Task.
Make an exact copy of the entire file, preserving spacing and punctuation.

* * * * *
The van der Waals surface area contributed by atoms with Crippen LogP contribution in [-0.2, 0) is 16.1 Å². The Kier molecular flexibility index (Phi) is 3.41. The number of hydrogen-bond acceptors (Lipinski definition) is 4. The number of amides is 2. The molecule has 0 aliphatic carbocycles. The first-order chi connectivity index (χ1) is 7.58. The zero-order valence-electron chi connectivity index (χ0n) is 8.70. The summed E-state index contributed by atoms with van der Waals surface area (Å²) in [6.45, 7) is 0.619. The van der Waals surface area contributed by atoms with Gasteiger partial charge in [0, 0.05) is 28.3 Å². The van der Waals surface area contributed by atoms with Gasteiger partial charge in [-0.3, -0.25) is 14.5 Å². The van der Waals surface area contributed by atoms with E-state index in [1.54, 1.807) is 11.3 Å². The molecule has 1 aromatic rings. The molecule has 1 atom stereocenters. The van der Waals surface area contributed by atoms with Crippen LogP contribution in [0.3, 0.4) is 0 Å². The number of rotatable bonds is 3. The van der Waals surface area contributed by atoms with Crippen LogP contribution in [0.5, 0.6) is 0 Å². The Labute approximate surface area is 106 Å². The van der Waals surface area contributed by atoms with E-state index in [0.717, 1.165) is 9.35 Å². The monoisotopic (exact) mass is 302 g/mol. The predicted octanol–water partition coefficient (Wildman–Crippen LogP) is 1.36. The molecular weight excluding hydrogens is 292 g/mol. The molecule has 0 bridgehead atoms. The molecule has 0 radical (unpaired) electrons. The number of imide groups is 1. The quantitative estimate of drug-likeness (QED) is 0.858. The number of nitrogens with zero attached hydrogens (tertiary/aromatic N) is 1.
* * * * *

The van der Waals surface area contributed by atoms with Crippen LogP contribution in [-0.2, 0) is 16.1 Å². The Kier molecular flexibility index (Phi) is 3.41. The number of hydrogen-bond acceptors (Lipinski definition) is 4. The number of amides is 2. The molecule has 0 aliphatic carbocycles. The first-order chi connectivity index (χ1) is 7.58. The zero-order valence-electron chi connectivity index (χ0n) is 8.70. The summed E-state index contributed by atoms with van der Waals surface area (Å²) in [6.45, 7) is 0.619. The van der Waals surface area contributed by atoms with Gasteiger partial charge in [0, 0.05) is 28.3 Å². The van der Waals surface area contributed by atoms with Gasteiger partial charge in [-0.3, -0.25) is 14.5 Å². The van der Waals surface area contributed by atoms with E-state index in [1.54, 1.807) is 11.3 Å². The molecule has 1 aromatic rings. The molecule has 1 atom stereocenters. The van der Waals surface area contributed by atoms with Crippen LogP contribution in [0.3, 0.4) is 0 Å². The number of rotatable bonds is 3. The van der Waals surface area contributed by atoms with Crippen LogP contribution in [0.5, 0.6) is 0 Å². The Labute approximate surface area is 106 Å². The van der Waals surface area contributed by atoms with E-state index in [0.717, 1.165) is 9.35 Å². The monoisotopic (exact) mass is 302 g/mol. The predicted octanol–water partition coefficient (Wildman–Crippen LogP) is 1.36. The molecular weight excluding hydrogens is 292 g/mol. The molecule has 0 bridgehead atoms. The molecule has 0 radical (unpaired) electrons. The number of imide groups is 1. The quantitative estimate of drug-likeness (QED) is 0.858. The number of nitrogens with zero attached hydrogens (tertiary/aromatic N) is 1.